Following the verdict and a mad dash, with members of the Associated Press, New York Times, and Pittsburgh print and TV media, I found myself lined up outside the federal courthouse in “Media Alley”.
As we waited for Jordan and all of the attorneys to come outside for interviews, we discussed the jury’s findings among ourselves. None of us could believe that the jury didn’t find that excessive force was used by the officers and we couldn’t fathom how anyone could consider that there had been a false arrest but the brutal level of force used was acceptable.
Following Jordan Miles and his attorney’s statements to media, we waited outside the federal courthouse for the officers and their attorneys to face our cameras and questions.
The officers instead slunk out a side entrance of the courthouse by US Marshal escort to a waiting undercover police car ready to drive them away.
A visibly bummed out James Wymard began telling media that Jordan had refused a $180,000 settlement offer before the first civil trial, touting that the jury’s decision on damages is $60,000 less than the offer and in refusing the city’s settlement offer puts Jordan on the hook for all city expert witness expenses (one city witness alone has cost the city between 40 and 50 thousand dollars alone in the last 4 years.) And other costs. (Asst. City Solicitor Mike Kennedy confirmed that the city may bill Miles.)
The morning started out ordinarily enough for everyone. Jurors reported to Judge Cercone’s jury room by 9 a.m. and began their second day of deliberations. Media camped outside Courtroom 7 are joking with one another and discussing stories that broke over the weekend. Covering court proceedings is slow and exhausting, there’s a lot of hurry up and wait. All of that would change by the end of the day.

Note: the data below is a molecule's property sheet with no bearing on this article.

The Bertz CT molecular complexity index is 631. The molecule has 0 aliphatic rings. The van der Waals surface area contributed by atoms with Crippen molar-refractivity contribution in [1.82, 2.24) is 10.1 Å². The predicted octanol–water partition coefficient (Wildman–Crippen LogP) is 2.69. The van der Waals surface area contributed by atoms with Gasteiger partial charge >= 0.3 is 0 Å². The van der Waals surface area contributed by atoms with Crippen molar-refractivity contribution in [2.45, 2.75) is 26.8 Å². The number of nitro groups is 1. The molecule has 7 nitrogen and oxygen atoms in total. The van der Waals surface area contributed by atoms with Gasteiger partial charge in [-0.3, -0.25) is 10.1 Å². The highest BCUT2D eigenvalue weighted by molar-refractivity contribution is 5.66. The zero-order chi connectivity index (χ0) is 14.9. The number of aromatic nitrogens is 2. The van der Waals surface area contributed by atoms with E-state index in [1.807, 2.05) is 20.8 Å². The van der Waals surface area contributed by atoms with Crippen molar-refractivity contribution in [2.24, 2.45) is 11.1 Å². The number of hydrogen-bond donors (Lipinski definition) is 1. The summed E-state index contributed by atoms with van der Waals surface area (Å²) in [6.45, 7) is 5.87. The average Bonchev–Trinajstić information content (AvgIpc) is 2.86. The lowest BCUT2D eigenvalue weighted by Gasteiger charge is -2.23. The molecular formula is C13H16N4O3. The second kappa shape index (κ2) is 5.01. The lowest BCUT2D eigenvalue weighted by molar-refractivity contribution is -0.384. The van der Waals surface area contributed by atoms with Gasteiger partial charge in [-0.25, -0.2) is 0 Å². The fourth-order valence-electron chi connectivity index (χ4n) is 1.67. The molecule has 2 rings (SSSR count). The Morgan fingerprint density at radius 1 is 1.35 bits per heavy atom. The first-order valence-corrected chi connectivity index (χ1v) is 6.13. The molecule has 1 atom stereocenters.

“Tell me how these three big tough guy frontier justice men escaped this so called fight of their lives without a scratch on them while my client ended up in the hospital? Oh, I’m sorry Sisak—who I will get to in a minute—had a scratch on his knew from where he claims my client kicked him… could be that he got that scratch when he went down on some rocks in a yard, while punching my client in the head and hitting him with a flashlight,”
Joel Sansone sat in the empty jury box before the opening of court, quietly reflecting and getting ready to argue for Jordan Miles. He briefly stepped out before court began, to joke with media that they weren’t reporting how good he looks. Mainstream and independent media sat quietly chatting with one another and speculating on how long deliberations would take. At 9:30 a.m., Judge Cercone’s tiny courtroom became Sparta for seven hours as both sides aggressively fought and argued for their clients.